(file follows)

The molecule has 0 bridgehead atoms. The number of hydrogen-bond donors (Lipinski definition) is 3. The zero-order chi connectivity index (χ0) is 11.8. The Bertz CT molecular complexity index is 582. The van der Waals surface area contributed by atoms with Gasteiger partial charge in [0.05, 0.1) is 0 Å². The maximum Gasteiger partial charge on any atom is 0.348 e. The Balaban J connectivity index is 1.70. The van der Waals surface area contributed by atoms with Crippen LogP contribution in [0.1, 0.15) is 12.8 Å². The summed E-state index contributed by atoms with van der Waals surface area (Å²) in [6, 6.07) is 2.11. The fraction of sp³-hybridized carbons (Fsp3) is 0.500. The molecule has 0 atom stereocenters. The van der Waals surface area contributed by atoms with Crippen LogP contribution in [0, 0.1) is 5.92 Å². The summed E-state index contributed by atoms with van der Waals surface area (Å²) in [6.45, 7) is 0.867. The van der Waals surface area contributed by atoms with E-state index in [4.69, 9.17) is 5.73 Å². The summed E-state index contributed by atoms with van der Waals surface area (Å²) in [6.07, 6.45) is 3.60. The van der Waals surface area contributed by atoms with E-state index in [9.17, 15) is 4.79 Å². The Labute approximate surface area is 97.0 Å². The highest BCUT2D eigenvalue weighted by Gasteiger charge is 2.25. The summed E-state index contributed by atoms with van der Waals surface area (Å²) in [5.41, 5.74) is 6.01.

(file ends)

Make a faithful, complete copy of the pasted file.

The molecule has 0 bridgehead atoms. The number of hydrogen-bond donors (Lipinski definition) is 3. The zero-order chi connectivity index (χ0) is 11.8. The Bertz CT molecular complexity index is 582. The van der Waals surface area contributed by atoms with Gasteiger partial charge in [0.05, 0.1) is 0 Å². The maximum Gasteiger partial charge on any atom is 0.348 e. The Balaban J connectivity index is 1.70. The van der Waals surface area contributed by atoms with Crippen LogP contribution in [0.1, 0.15) is 12.8 Å². The summed E-state index contributed by atoms with van der Waals surface area (Å²) in [6, 6.07) is 2.11. The fraction of sp³-hybridized carbons (Fsp3) is 0.500. The molecule has 0 atom stereocenters. The van der Waals surface area contributed by atoms with Crippen LogP contribution in [0, 0.1) is 5.92 Å². The summed E-state index contributed by atoms with van der Waals surface area (Å²) in [6.45, 7) is 0.867. The van der Waals surface area contributed by atoms with E-state index in [4.69, 9.17) is 5.73 Å². The summed E-state index contributed by atoms with van der Waals surface area (Å²) in [6.07, 6.45) is 3.60. The van der Waals surface area contributed by atoms with E-state index in [9.17, 15) is 4.79 Å². The Labute approximate surface area is 97.0 Å². The highest BCUT2D eigenvalue weighted by Gasteiger charge is 2.25. The summed E-state index contributed by atoms with van der Waals surface area (Å²) in [5.41, 5.74) is 6.01.